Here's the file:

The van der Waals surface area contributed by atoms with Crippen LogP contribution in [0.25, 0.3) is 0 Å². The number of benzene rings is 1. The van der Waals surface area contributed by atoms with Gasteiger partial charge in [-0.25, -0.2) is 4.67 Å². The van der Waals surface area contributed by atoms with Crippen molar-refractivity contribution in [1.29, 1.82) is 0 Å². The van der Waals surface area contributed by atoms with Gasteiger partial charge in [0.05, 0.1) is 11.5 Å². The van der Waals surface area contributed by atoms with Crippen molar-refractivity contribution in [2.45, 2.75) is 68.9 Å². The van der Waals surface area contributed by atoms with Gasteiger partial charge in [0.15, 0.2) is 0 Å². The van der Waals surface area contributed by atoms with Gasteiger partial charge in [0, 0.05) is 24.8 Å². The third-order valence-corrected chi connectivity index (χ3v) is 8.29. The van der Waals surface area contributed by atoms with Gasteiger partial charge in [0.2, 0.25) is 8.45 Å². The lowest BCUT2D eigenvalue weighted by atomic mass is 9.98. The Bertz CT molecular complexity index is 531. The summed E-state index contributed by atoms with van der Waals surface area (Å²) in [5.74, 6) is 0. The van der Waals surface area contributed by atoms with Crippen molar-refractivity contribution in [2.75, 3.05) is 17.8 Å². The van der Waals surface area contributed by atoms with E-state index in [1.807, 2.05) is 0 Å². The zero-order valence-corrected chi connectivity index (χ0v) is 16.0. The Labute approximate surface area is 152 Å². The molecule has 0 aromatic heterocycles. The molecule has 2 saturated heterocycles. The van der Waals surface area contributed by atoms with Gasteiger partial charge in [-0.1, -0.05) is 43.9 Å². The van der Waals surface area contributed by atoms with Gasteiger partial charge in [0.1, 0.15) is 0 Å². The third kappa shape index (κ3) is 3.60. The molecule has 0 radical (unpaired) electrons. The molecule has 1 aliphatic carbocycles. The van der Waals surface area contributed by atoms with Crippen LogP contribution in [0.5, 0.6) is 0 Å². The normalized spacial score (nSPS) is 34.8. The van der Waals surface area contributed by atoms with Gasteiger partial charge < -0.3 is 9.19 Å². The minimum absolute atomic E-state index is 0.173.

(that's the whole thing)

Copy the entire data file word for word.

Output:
The van der Waals surface area contributed by atoms with Crippen LogP contribution in [0.25, 0.3) is 0 Å². The number of benzene rings is 1. The van der Waals surface area contributed by atoms with Gasteiger partial charge in [-0.25, -0.2) is 4.67 Å². The van der Waals surface area contributed by atoms with Crippen molar-refractivity contribution in [1.29, 1.82) is 0 Å². The van der Waals surface area contributed by atoms with Gasteiger partial charge in [0.05, 0.1) is 11.5 Å². The van der Waals surface area contributed by atoms with Crippen molar-refractivity contribution in [2.45, 2.75) is 68.9 Å². The van der Waals surface area contributed by atoms with Gasteiger partial charge in [0.15, 0.2) is 0 Å². The van der Waals surface area contributed by atoms with Gasteiger partial charge in [0, 0.05) is 24.8 Å². The third-order valence-corrected chi connectivity index (χ3v) is 8.29. The van der Waals surface area contributed by atoms with Gasteiger partial charge in [0.2, 0.25) is 8.45 Å². The lowest BCUT2D eigenvalue weighted by atomic mass is 9.98. The Bertz CT molecular complexity index is 531. The summed E-state index contributed by atoms with van der Waals surface area (Å²) in [5.74, 6) is 0. The van der Waals surface area contributed by atoms with Crippen molar-refractivity contribution in [2.75, 3.05) is 17.8 Å². The van der Waals surface area contributed by atoms with E-state index in [1.807, 2.05) is 0 Å². The zero-order valence-corrected chi connectivity index (χ0v) is 16.0. The Labute approximate surface area is 152 Å². The molecule has 0 aromatic heterocycles. The molecule has 2 saturated heterocycles. The van der Waals surface area contributed by atoms with Gasteiger partial charge in [-0.1, -0.05) is 43.9 Å². The van der Waals surface area contributed by atoms with Gasteiger partial charge in [0.1, 0.15) is 0 Å². The third kappa shape index (κ3) is 3.60. The molecule has 0 radical (unpaired) electrons. The molecule has 1 aliphatic carbocycles. The van der Waals surface area contributed by atoms with Crippen LogP contribution in [0.5, 0.6) is 0 Å². The normalized spacial score (nSPS) is 34.8. The van der Waals surface area contributed by atoms with Gasteiger partial charge < -0.3 is 9.19 Å². The minimum absolute atomic E-state index is 0.173.